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Author Topic: Dead Batteries  (Read 1366 times)

00RoadKing

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  • Ned Jones
Dead Batteries
« on: June 12, 2010, 07:22:53 AM »
I recently purchased a '07 American Eagle. The coach has a 10000 Onan Generator and a 3500 watt inverter. Normally I have the coach parked in my driveway and plugged in to a 50 amp outlet. On Monday I moved the coach so my driveway could be paved and in less than 48 hours my batteries were completely dead. I had to use auxillary start to get the generator started.  Now to the best of my knowledge the only thing running was the refridgerator which was on propane. Obviously something was drawing it down. Is is it typical for the batteries to drain that quickly? Again I have only had the coach a short time so I don't know what is normal.
2007 American Eagle
Co-pilot Martha Jones
2000 Harley Road King
2007 Custom Built Bobber

Gary RV_Wizard

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Re: Dead Batteries
« Reply #1 on: June 12, 2010, 07:32:11 AM »
Yes, coaches such as your Eagle are power hogs and do indeed have a lot of "parasitic drains" that suck down the battery amps.  But you said Aux start worked to start the genset, so at least one of your battery banks was still ok. Are you aware that the house and chassis (engine starting) batteries are isolated and separately maintained?    And I believe the generator on your '07, like my '04 Tradition, starts from the chassis batteries, which apparently were dead. Using the Aux start switch couples in the house batteries, so they were probably ok.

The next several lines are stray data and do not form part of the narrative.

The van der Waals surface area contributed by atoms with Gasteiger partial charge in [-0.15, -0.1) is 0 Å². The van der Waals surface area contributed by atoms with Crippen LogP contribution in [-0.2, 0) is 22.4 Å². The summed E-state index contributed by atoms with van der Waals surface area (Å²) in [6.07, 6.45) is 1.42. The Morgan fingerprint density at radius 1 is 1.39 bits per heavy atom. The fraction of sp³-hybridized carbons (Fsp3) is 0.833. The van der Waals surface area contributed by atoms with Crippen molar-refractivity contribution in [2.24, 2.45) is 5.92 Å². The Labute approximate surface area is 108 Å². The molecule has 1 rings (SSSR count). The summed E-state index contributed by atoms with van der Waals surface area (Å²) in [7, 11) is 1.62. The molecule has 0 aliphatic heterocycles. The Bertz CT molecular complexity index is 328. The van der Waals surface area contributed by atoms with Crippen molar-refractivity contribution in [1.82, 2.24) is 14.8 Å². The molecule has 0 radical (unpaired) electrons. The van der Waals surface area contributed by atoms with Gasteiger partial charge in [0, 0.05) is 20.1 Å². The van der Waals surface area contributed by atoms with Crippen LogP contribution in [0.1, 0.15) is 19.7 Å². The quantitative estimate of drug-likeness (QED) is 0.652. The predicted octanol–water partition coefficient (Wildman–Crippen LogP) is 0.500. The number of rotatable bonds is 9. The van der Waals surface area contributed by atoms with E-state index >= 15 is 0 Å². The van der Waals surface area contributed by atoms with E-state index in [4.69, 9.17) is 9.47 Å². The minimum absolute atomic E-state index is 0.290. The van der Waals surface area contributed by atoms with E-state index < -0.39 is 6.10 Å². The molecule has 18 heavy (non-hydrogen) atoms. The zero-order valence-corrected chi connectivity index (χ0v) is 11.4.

It is possible your chassis batteries are in poor condition after only 3 years, but itis also possible they simply are not getting charged adequately. There is a fairly complex piece of circuitry that manages that and it won't charge the chassis batteries from shore power unless the house batteries reach a fully charged state first. Typically this means about 13.3v. If the house batteries don't get that high, then the chassis batteries won't get charged even though you are plugged in, and they will run down within a few weeks. One bad house battery is enough to drag the voltage down so this situation occurs.  I know this from experience!
Gary
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Gary Brinck
Summers: Black Mountain, NC
Home: Ocala National Forest, FL

BernieD

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    • PressurePro
Re: Dead Batteries
« Reply #2 on: June 12, 2010, 10:30:05 AM »
Did you check the water level in the batteries if they are not sealed units?
Bernie & Marlene Dobrin
Home is Goodyear, AZ
Missing our Travel Supreme

John From Detroit

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Re: Dead Batteries
« Reply #3 on: June 12, 2010, 12:39:44 PM »
I would do a systems check, Start with Bernie's suggestion above.

Now, First thing.. If you are parking it, DISABLE the inverter (Turn off or use the disable switch if it has one) since nothing in there needs 120vac if it's not occupied.

Then lift the NEGATIVE wire to the chassis off the battery and insert an ammeter,  Start with the highes range and click down till you get a useful reading (Hopefuly the load will be under 20 amps, most 10 amp meters can take 20 amps for a few) or better yet use a clamp-on DC ammeter on said negative wire (Sears sells a good one)  These can measure starter current.

Now you have an idea of how much load the rig presents.

If the rig is presenting less than 20 amps.. Have your batteries tested (That is for a single pair of G-31 or CG-2 batteries, if you have 2 pair double the amprage)  You should be seeing less than 10 amps of load depending on the fridge settings and if it is operating, Likely less than 5 amps

Some numbers:
CG 2 pairs about 220 amp hours, they can provide 10 amps for 10 hours and still crank the generator

G-31's are around 125 amp hours EACH, and thus a pair can provide 10 amps for around 12 hours and still crank the generator.

(you can safely use 1/2 the battery's capacity)
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